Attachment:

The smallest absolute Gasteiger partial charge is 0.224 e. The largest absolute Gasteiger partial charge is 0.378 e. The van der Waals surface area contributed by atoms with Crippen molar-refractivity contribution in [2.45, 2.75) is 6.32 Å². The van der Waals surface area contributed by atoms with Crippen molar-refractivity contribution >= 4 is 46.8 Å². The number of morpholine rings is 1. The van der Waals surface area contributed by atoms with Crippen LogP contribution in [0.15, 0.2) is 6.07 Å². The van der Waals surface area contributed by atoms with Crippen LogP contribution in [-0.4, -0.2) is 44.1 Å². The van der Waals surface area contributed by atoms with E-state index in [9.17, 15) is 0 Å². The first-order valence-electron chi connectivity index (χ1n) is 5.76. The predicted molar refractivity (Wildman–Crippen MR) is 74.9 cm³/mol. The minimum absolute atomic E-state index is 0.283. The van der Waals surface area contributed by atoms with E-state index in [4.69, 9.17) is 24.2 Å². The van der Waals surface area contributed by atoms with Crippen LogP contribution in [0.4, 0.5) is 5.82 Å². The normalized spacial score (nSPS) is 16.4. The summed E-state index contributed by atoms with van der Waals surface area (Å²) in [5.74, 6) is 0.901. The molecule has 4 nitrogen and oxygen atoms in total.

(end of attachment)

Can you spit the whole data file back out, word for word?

The smallest absolute Gasteiger partial charge is 0.224 e. The largest absolute Gasteiger partial charge is 0.378 e. The van der Waals surface area contributed by atoms with Crippen molar-refractivity contribution in [2.45, 2.75) is 6.32 Å². The van der Waals surface area contributed by atoms with Crippen molar-refractivity contribution >= 4 is 46.8 Å². The number of morpholine rings is 1. The van der Waals surface area contributed by atoms with Crippen LogP contribution in [0.15, 0.2) is 6.07 Å². The van der Waals surface area contributed by atoms with Crippen LogP contribution in [-0.4, -0.2) is 44.1 Å². The van der Waals surface area contributed by atoms with E-state index in [9.17, 15) is 0 Å². The first-order valence-electron chi connectivity index (χ1n) is 5.76. The predicted molar refractivity (Wildman–Crippen MR) is 74.9 cm³/mol. The minimum absolute atomic E-state index is 0.283. The van der Waals surface area contributed by atoms with E-state index in [4.69, 9.17) is 24.2 Å². The van der Waals surface area contributed by atoms with Crippen LogP contribution in [0.4, 0.5) is 5.82 Å². The normalized spacial score (nSPS) is 16.4. The summed E-state index contributed by atoms with van der Waals surface area (Å²) in [5.74, 6) is 0.901. The molecule has 4 nitrogen and oxygen atoms in total.